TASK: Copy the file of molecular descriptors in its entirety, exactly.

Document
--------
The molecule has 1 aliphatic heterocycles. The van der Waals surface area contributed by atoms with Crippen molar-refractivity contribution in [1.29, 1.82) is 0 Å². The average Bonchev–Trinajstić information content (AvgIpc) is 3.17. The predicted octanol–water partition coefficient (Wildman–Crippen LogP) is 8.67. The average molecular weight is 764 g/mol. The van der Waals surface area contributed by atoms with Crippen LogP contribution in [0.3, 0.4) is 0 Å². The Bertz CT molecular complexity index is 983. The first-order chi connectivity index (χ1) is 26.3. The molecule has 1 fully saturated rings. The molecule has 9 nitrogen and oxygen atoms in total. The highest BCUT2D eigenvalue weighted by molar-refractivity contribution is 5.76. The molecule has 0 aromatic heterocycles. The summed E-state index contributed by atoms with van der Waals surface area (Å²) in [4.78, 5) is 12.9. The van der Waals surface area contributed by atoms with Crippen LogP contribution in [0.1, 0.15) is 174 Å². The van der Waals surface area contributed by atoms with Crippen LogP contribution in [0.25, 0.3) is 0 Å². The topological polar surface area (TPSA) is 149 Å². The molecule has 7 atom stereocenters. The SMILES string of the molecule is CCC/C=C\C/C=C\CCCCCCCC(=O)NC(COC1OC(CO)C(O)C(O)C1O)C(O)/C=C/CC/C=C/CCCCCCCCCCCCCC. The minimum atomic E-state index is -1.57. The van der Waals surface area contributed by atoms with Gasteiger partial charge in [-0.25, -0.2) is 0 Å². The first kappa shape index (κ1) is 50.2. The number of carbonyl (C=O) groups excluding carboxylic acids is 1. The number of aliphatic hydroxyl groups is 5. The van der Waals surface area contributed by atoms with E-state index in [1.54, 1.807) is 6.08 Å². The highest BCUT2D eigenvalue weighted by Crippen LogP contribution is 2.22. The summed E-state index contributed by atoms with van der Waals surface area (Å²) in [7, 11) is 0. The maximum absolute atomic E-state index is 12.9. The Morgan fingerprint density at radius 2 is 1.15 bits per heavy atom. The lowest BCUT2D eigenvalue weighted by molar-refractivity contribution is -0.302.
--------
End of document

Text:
The molecule has 1 aliphatic heterocycles. The van der Waals surface area contributed by atoms with Crippen molar-refractivity contribution in [1.29, 1.82) is 0 Å². The average Bonchev–Trinajstić information content (AvgIpc) is 3.17. The predicted octanol–water partition coefficient (Wildman–Crippen LogP) is 8.67. The average molecular weight is 764 g/mol. The van der Waals surface area contributed by atoms with Crippen LogP contribution in [0.3, 0.4) is 0 Å². The Bertz CT molecular complexity index is 983. The first-order chi connectivity index (χ1) is 26.3. The molecule has 1 fully saturated rings. The molecule has 9 nitrogen and oxygen atoms in total. The highest BCUT2D eigenvalue weighted by molar-refractivity contribution is 5.76. The molecule has 0 aromatic heterocycles. The summed E-state index contributed by atoms with van der Waals surface area (Å²) in [4.78, 5) is 12.9. The van der Waals surface area contributed by atoms with Crippen LogP contribution in [0.1, 0.15) is 174 Å². The van der Waals surface area contributed by atoms with Crippen LogP contribution in [0.25, 0.3) is 0 Å². The topological polar surface area (TPSA) is 149 Å². The molecule has 7 atom stereocenters. The SMILES string of the molecule is CCC/C=C\C/C=C\CCCCCCCC(=O)NC(COC1OC(CO)C(O)C(O)C1O)C(O)/C=C/CC/C=C/CCCCCCCCCCCCCC. The minimum atomic E-state index is -1.57. The van der Waals surface area contributed by atoms with Gasteiger partial charge in [-0.25, -0.2) is 0 Å². The first kappa shape index (κ1) is 50.2. The number of carbonyl (C=O) groups excluding carboxylic acids is 1. The number of aliphatic hydroxyl groups is 5. The van der Waals surface area contributed by atoms with E-state index in [1.54, 1.807) is 6.08 Å². The highest BCUT2D eigenvalue weighted by Crippen LogP contribution is 2.22. The summed E-state index contributed by atoms with van der Waals surface area (Å²) in [7, 11) is 0. The maximum absolute atomic E-state index is 12.9. The Morgan fingerprint density at radius 2 is 1.15 bits per heavy atom. The lowest BCUT2D eigenvalue weighted by molar-refractivity contribution is -0.302.